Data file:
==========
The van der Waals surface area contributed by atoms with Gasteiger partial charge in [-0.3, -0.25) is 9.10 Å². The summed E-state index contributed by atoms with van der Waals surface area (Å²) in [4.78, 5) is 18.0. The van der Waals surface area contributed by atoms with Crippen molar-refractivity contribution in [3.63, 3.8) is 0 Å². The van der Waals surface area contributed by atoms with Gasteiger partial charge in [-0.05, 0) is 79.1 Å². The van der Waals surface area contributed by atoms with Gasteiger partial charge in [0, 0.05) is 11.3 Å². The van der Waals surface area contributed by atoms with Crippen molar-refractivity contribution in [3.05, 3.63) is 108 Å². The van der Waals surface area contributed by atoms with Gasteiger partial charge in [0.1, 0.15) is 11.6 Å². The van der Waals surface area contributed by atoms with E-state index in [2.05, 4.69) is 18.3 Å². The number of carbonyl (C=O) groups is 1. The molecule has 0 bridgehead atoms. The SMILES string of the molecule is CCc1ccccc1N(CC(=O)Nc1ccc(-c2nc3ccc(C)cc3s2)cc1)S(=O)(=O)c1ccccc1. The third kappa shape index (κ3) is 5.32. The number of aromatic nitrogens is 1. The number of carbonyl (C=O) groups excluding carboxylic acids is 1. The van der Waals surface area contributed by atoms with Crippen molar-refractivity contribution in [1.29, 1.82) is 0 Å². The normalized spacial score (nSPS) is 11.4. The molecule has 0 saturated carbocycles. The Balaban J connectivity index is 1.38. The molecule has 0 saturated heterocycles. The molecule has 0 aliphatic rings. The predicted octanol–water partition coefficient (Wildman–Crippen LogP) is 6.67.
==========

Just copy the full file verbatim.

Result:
The van der Waals surface area contributed by atoms with Gasteiger partial charge in [-0.3, -0.25) is 9.10 Å². The summed E-state index contributed by atoms with van der Waals surface area (Å²) in [4.78, 5) is 18.0. The van der Waals surface area contributed by atoms with Crippen molar-refractivity contribution in [3.63, 3.8) is 0 Å². The van der Waals surface area contributed by atoms with Gasteiger partial charge in [-0.05, 0) is 79.1 Å². The van der Waals surface area contributed by atoms with Gasteiger partial charge in [0, 0.05) is 11.3 Å². The van der Waals surface area contributed by atoms with Crippen molar-refractivity contribution in [3.05, 3.63) is 108 Å². The van der Waals surface area contributed by atoms with Gasteiger partial charge in [0.1, 0.15) is 11.6 Å². The van der Waals surface area contributed by atoms with E-state index in [2.05, 4.69) is 18.3 Å². The number of carbonyl (C=O) groups is 1. The molecule has 0 bridgehead atoms. The SMILES string of the molecule is CCc1ccccc1N(CC(=O)Nc1ccc(-c2nc3ccc(C)cc3s2)cc1)S(=O)(=O)c1ccccc1. The third kappa shape index (κ3) is 5.32. The number of aromatic nitrogens is 1. The number of carbonyl (C=O) groups excluding carboxylic acids is 1. The van der Waals surface area contributed by atoms with Crippen molar-refractivity contribution in [1.29, 1.82) is 0 Å². The normalized spacial score (nSPS) is 11.4. The molecule has 0 saturated carbocycles. The Balaban J connectivity index is 1.38. The molecule has 0 saturated heterocycles. The molecule has 0 aliphatic rings. The predicted octanol–water partition coefficient (Wildman–Crippen LogP) is 6.67.